Howard Fineman’s take on the divisions in the AFL-CIO.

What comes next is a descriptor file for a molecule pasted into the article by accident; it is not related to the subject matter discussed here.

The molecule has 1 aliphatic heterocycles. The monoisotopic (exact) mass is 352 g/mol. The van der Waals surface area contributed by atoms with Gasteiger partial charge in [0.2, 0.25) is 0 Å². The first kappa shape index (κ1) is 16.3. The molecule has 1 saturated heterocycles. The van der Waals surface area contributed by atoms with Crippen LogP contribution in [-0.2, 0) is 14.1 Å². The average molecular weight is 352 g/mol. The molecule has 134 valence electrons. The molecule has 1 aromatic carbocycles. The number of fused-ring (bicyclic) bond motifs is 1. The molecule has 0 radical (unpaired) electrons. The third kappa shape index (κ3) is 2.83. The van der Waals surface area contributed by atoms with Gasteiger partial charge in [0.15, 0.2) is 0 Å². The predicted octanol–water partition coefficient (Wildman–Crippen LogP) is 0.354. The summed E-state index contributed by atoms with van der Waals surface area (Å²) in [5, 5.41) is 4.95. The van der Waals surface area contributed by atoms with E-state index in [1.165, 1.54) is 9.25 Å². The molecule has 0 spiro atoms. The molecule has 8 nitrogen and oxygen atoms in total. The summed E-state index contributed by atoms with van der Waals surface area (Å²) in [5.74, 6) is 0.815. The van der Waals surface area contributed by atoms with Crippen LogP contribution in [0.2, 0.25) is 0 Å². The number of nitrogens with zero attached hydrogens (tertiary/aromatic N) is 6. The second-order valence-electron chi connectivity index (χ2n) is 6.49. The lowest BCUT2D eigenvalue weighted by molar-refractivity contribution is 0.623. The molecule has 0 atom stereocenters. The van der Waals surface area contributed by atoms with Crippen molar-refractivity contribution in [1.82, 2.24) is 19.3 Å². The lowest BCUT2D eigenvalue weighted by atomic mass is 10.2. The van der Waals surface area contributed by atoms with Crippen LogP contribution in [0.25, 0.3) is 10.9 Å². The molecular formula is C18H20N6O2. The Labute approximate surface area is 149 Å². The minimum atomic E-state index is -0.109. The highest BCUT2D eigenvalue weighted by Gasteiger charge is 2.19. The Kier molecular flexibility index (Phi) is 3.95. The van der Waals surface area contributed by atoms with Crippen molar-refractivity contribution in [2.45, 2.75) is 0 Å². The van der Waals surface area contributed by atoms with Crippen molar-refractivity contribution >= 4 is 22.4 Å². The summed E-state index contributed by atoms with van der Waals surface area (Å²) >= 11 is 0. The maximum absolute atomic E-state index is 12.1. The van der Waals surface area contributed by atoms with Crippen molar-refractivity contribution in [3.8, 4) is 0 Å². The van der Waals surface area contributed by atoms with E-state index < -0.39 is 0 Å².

The House of Labor is divided against itself, and it’s not clear it can stand. For reasons of philosophy, money and ego—the Potomac power mix—the slice of America that used to be called "Big Labor" may soon collapse. A breakup would have broad implications in the workplace, pitting one set of unions, and one vision of unionism, against another. In politics, it would create competing spheres with one of them—the renegades—more willing to work with Republicans and more focused on organizing drives than on electoral politics. "In terms of Democratic politics, it’s a disaster," says Rick Sloan, the Machinists communications director. "It would eviscerate our ground capabilities in ways Karl Rove and Tom DeLay will try to exploit."